Do you sometimes wonder about that job you dreamt of, the one you coulda-shoulda-woulda made your life’s work?

Whenever I read interviews with celebs and it says: ‘So X if you weren’t the star of this multi-award-winning movie, what would you be doing now?’ it always gets me thinking back to a different time in my life, the beginning bit when career plans were in their infancy and when taking one path would mean giving up on another.

You see, I should have been an actor. It wasn’t meant to be like this, with me, sitting up in my bedroom writing about being a journalist-when-I-should-have-been-an-actor, 30 years later.

In fact what I should be doing (in that life I was meant to have), is wafting about backstage waiting for someone to ring the two minute to curtain-up bell, accepting gifts from admiring strangers for my latest role. Y’know, just living the life of a jobbing (but highly successful) actor. At the tender age of 21, my not-very-good degree, which I gained from a little-known college of higher education was in dance and drama. But hey, they recognised my talents! I was voted best actress of the college in my second year I’ll have you know!

“The truth of the matter is that I didn’t have the guts to follow it through.”

But something went wrong. I left that college in 1989 and moved straight to London where I thought I’d do ‘something in the arts’ but the truth of the matter is that I didn’t have the guts to follow it through. After leaving uni, the pressure was on to earn a living and whilst I have a few friends who’ve stuck with it and went on to formal theatre training, I didn’t have the confidence to believe I could audition, let alone get into drama school.

And I was always so worried about money – let’s face it, most people in the acting profession have to develop a taste for getting by, rather than a taste for the finer things in life. I liked to blame my parents back then, for their lack of encouragement (they were always really worried about money too) and for not helping me to go for my dreams. But really? That’s too easy an excuse. To have a career in the theatre, you have to be prepared to live on thin air and hope. You have to be ultra-determined, thick-skinned and really good at dusting yourself off and getting on with things, all the time. The truth is, I wasn’t any of those things back then. Some I’ve developed with age and experience but I needed a safer harbour to swim from (as it were).

“Rehearsals in freezing church halls were swapped for photo shoots with pop stars”

So, after a year in London occasionally doing the odd bit of drama, I was fortunate to fall into magazines at a time when they were very, very exciting. Looking back, I like to think the thrill of working in such a vibrant industry (as it then was) replaced the thrill of working in the theatre. Rehearsals in freezing church halls were swapped for photo shoots with pop stars and free lipsticks donated by generous beauty editors (not the worst life I could have had). And yet…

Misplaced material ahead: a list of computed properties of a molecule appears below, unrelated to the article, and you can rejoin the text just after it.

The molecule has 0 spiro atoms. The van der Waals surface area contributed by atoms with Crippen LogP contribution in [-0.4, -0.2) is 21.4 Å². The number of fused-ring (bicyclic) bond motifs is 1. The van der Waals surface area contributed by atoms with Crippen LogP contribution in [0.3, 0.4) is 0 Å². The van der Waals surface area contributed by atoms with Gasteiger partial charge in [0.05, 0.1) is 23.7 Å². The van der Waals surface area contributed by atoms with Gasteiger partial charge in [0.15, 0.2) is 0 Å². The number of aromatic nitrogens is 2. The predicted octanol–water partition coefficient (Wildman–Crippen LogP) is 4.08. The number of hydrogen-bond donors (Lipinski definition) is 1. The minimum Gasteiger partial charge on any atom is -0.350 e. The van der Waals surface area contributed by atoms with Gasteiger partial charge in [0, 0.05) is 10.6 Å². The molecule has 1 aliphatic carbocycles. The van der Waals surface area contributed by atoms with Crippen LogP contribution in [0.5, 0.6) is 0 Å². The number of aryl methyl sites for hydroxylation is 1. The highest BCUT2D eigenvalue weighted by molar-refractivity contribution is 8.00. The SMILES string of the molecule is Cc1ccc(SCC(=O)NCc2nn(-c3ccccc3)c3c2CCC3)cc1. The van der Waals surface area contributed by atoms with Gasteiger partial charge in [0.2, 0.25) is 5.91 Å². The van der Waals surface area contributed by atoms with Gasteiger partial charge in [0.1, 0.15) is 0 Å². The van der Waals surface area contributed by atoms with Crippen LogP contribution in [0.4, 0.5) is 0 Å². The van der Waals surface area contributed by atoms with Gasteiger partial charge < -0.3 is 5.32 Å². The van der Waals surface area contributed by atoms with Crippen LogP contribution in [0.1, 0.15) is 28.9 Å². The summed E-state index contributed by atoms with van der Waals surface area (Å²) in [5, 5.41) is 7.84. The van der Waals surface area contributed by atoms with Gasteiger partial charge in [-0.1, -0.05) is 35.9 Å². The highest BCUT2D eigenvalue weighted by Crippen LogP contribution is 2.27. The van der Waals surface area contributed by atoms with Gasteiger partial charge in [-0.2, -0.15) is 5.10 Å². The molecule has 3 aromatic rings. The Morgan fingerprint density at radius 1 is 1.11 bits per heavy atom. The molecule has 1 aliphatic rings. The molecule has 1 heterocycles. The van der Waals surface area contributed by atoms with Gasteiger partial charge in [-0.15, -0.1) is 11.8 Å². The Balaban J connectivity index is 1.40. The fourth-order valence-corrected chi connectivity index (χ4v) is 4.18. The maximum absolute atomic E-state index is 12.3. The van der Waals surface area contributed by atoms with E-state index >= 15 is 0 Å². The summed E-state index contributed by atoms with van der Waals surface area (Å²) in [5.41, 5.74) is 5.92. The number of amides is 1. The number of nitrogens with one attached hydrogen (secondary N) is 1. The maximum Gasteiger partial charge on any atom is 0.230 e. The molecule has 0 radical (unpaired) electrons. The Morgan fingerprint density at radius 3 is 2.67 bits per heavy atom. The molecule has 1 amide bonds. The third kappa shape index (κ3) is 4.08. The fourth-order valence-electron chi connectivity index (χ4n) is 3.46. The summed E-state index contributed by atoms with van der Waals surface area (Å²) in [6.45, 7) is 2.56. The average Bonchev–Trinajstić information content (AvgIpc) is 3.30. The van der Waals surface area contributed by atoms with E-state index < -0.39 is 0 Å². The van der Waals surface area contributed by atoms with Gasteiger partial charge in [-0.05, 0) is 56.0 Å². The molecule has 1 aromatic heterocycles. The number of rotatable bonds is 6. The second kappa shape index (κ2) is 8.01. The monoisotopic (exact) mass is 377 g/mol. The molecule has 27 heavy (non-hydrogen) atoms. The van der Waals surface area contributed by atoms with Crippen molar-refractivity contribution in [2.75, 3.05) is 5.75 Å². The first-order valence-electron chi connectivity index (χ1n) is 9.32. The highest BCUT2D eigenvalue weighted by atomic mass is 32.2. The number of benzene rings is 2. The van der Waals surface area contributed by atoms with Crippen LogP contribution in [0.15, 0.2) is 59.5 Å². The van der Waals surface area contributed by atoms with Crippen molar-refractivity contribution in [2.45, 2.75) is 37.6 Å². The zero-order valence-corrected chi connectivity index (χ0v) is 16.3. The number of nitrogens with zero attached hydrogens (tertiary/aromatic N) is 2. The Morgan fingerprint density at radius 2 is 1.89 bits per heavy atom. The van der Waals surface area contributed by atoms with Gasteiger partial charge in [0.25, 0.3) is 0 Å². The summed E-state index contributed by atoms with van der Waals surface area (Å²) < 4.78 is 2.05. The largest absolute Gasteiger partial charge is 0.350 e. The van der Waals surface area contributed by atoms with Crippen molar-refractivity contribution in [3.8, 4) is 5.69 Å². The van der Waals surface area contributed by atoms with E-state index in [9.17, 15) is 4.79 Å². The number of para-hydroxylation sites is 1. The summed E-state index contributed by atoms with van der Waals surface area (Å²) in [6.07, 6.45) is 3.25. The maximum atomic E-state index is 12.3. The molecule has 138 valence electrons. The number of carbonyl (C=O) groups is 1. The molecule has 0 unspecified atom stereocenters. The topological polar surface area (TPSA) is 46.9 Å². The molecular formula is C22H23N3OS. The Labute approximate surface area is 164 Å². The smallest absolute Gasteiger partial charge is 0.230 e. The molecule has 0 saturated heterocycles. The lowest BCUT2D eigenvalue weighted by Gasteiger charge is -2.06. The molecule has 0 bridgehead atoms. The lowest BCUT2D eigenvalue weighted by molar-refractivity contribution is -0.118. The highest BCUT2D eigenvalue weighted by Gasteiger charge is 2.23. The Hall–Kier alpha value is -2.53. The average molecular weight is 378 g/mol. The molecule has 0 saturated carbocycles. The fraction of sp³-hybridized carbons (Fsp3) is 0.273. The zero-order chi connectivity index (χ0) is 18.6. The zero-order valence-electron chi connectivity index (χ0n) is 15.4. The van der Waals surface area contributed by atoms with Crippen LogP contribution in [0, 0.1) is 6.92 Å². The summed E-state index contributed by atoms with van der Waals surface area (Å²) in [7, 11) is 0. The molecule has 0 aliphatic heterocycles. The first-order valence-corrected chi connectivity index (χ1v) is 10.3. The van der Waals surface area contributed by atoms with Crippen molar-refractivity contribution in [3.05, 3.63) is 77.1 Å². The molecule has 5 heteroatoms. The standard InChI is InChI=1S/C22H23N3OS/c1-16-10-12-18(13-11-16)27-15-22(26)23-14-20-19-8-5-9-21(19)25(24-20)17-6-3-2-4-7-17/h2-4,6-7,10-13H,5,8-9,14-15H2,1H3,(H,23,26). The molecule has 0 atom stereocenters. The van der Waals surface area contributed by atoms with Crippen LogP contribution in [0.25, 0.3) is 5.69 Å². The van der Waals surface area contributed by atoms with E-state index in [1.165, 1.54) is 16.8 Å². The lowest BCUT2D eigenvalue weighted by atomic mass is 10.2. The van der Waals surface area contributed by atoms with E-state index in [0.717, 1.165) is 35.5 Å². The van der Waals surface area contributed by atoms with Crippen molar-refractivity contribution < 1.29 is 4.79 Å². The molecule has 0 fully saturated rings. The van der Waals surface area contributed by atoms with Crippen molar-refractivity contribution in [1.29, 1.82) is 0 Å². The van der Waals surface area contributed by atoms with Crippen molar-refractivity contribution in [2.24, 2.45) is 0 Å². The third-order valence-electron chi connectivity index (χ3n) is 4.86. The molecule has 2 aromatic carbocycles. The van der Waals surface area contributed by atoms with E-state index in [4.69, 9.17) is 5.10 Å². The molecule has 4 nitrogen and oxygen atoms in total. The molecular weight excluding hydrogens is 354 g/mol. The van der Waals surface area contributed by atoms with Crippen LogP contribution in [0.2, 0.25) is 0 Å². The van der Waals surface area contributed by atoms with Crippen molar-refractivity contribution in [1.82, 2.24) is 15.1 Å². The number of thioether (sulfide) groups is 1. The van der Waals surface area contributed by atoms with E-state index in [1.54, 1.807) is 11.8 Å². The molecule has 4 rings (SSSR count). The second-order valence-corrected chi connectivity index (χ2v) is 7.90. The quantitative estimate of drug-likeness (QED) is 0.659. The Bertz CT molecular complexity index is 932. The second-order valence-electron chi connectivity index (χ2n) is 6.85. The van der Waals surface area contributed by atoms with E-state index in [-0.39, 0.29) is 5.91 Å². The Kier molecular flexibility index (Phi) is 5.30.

The hankering remained. Last year I was – gulp – 50. An unthinkably great age. I wanted to mark it by doing something for me. I have three wonderful children and a lovely husband but I haven’t had any of that ‘me’ time I’m always reading about. So when a friend told me she was in an amateur theatre group I decided to take the plunge and audition. They were staging Pride and Prejudice in an outdoor theatre space and, terrified as I was, I went to my first audition in about 25 years. It was incredibly daunting, everyone seemed to know each other and I felt like the new girl I was.

“I saw myself slightly differently by the end of the play.”

We were put into small groups to rehearse a scene and then had to perform in front of everyone. Once, this would have been falling off a log territory for me. This time, I was cotton-wool-mouthed and frozen with fear. My body wouldn’t move easily and fluidly, I had stage fright. I did it though, read my scene, then read another one and went home happy – I’d tried something I thought I’d never do again and thoroughly enjoyed it. A week later, I had a phone call from the director, offering me two parts. Two parts! Admittedly, they were both tiny (one was Lady Lucas, the other, the housekeeper at Pemberley, in case you’re wondering) but I was so happy I could hardly speak.

I loved the process of rehearsals as much as the performances themselves, enjoyed meeting a whole new gang of people, across a wide range of ages and saw myself slightly differently by the end of the play. A woman with another side to her, it gave me something new to think about and explore, away from the day-to-day shenanigans of life. Since then I’ve also started teaching a dance class to kids and – this is the latest (and most fun) – started taking Strictly classes twice a week with a pro ballroom dancer. I think that doing one thing differently gave me the confidence to try others.

“Doing one thing differently gave me the confidence to try others.”

So, on reflection, the career that got away…in all honesty probably wasn’t a secure enough option for me. I wanted to have that life but couldn’t really see how it would work and how I could be happy doing it. I think to a greater extent than I realised, I chose the path that would make me happy. But I’m even happier now that I have a bit of drama back in my life.

Ally Oliver is a journalist, award-winning editor and content specialist. @allyoliver100

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